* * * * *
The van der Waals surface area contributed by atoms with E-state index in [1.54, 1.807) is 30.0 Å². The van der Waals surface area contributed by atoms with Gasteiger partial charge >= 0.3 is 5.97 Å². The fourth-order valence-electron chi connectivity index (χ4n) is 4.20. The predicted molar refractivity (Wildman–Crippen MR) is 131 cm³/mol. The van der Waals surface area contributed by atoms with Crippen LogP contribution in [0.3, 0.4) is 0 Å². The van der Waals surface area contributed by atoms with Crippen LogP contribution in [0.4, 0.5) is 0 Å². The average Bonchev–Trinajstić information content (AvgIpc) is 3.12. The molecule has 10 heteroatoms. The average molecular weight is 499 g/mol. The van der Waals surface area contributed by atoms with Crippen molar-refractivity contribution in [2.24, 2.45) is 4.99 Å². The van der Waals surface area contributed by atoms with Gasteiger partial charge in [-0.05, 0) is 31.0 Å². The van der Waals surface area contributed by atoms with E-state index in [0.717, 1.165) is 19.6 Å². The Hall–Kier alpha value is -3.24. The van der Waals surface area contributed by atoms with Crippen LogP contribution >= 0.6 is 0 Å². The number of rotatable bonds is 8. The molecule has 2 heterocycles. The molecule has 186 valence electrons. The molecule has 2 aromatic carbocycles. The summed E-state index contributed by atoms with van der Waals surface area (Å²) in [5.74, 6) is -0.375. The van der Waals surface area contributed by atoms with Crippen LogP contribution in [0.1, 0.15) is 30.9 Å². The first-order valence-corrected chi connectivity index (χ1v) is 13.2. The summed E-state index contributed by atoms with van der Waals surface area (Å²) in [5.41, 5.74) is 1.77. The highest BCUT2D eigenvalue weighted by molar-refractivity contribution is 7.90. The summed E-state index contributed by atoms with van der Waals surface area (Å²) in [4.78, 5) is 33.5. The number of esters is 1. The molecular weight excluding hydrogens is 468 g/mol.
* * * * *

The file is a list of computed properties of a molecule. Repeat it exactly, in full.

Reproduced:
The van der Waals surface area contributed by atoms with E-state index in [1.54, 1.807) is 30.0 Å². The van der Waals surface area contributed by atoms with Gasteiger partial charge >= 0.3 is 5.97 Å². The fourth-order valence-electron chi connectivity index (χ4n) is 4.20. The predicted molar refractivity (Wildman–Crippen MR) is 131 cm³/mol. The van der Waals surface area contributed by atoms with Crippen LogP contribution in [0.3, 0.4) is 0 Å². The van der Waals surface area contributed by atoms with Crippen LogP contribution in [0.4, 0.5) is 0 Å². The average Bonchev–Trinajstić information content (AvgIpc) is 3.12. The molecule has 10 heteroatoms. The average molecular weight is 499 g/mol. The van der Waals surface area contributed by atoms with Crippen molar-refractivity contribution in [2.24, 2.45) is 4.99 Å². The van der Waals surface area contributed by atoms with Gasteiger partial charge in [-0.05, 0) is 31.0 Å². The van der Waals surface area contributed by atoms with E-state index in [0.717, 1.165) is 19.6 Å². The Hall–Kier alpha value is -3.24. The van der Waals surface area contributed by atoms with Crippen LogP contribution >= 0.6 is 0 Å². The number of rotatable bonds is 8. The molecule has 2 heterocycles. The molecule has 186 valence electrons. The molecule has 2 aromatic carbocycles. The summed E-state index contributed by atoms with van der Waals surface area (Å²) in [5.74, 6) is -0.375. The van der Waals surface area contributed by atoms with Crippen LogP contribution in [0.1, 0.15) is 30.9 Å². The first-order valence-corrected chi connectivity index (χ1v) is 13.2. The summed E-state index contributed by atoms with van der Waals surface area (Å²) in [5.41, 5.74) is 1.77. The highest BCUT2D eigenvalue weighted by molar-refractivity contribution is 7.90. The summed E-state index contributed by atoms with van der Waals surface area (Å²) in [4.78, 5) is 33.5. The number of esters is 1. The molecular weight excluding hydrogens is 468 g/mol.